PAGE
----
By Yaakov Katz , The Jerusalem Post – 29 Sept 2009
Hizbullah had better intelligence information than Israel and better control of its forces during the Second Lebanon War, according to an official IDF scorecard compiled recently by a top navy officer.
The article – which was given an award by Chief of General Staff Lt.-Gen. Gabi Ashkenazi – was written by Lt.-Col. Robi Sandman, and was published in the latest edition of Ma’arahot, a monthly journal on military issues.
During his research for the article, titled “How the Arabs are preparing for the next war,” Sandman asked 24 senior IDF officers to grade the army and Hizbullah in 10 categories, on a scale of 1 to 10.
While the IDF enjoys superior technology, the scorecard revealed that the army performed poorly in gathering intelligence on Hizbullah, did not command its troops effectively during the monthlong war and lacked motivation to win.
In intelligence, Hizbullah received a 7 and the IDF a 6; in military doctrine and strategy Hizbullah received a 9 and the IDF a 5; In technology, the IDF received a 9 and Hizbullah a 5; in training and organization, Hizbullah received a 8 and the IDF 7, and in tactical command Hizbullah received a 8 and the IDF a 6.
The 24 officers also ruled that Hizbullah had greater motivation to win than the IDF. Hizbullah received a score of 8 in the motivation category, while the IDF scored only 4.
In the article, Sandman claims the IDF is currently structured in a way that it will not be able to prevent thousands of fighters – from Hizbullah or Syria – from infiltrating deep into Israel.
The next war, he wrote, will likely include Hizbullah sending hundreds of teams comprised of 4-5 fighters each, armed with anti-tank missiles and sniper rifles, into the Galilee.
“We need to recognize that the IDF with its current structure cannot provide a response to the unbelievably well-equipped force that is rising up to destroy the State of Israel,” he wrote.
These hundreds of squads will be able to rely on local Israeli-Arab infrastructure in the Galilee, Sandman wrote. He recommended that the IDF immediately establish small, elite reconnaissance squads capable of countering this threat.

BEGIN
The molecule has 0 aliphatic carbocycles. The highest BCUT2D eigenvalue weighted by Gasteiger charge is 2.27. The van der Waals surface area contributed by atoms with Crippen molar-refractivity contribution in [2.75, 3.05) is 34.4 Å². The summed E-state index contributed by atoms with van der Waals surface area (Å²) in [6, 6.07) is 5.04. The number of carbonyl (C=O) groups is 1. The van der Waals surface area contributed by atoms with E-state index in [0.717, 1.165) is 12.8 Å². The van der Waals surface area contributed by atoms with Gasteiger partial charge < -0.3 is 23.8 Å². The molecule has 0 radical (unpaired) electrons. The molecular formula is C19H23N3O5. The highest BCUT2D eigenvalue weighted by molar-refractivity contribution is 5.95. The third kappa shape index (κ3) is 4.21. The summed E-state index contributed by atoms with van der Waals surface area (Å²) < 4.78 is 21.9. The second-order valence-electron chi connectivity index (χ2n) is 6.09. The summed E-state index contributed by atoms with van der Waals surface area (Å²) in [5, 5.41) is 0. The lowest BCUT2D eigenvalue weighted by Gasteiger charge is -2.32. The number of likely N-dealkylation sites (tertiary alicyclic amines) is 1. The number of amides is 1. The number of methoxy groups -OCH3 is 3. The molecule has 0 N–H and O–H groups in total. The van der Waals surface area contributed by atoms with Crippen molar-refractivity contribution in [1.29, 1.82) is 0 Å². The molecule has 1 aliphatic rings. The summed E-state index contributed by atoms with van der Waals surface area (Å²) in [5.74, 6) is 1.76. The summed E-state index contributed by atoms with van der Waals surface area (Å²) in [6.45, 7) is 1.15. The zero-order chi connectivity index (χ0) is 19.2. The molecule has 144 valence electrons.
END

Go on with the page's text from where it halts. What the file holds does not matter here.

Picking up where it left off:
Sandman also warned of the possibility that in a future conflict, the United States might not help Israel as it had in the past. During the 2006 war and the Yom Kippur War in 1973, the US airlifted advanced weapons and ammunition to Israel to refresh dwindling stockpiles.
Sandman warned of two main catalysts for a possible lack of support. The first was what he called the decreasing influence the Jewish community had over the US government.
“This trend will continue to get worse, due to assimilation and the fast rise of other minorities such as the Hispanics, which amount to 30 million [people] today in the US,” he wrote.
The second was a possible change in government and subsequent policy that “could leave Israel without an ally.”
As a result, Sandman recommended that the IDF ask the US to establish additional warehouses with emergency stockpiles of weaponry in Israel, even “if Israel has to pay for their maintenance.”
The US already has several warehouses with weaponry in Israel.
His second recommendation was that Israel and the US hold joint training exercises to prepare for the possibility that the IDF will one day be under threat and require American troop support.
“This type of support will be important one day in an emergency, but could also serve as a deterrent for enemies when planning an attack,” he wrote.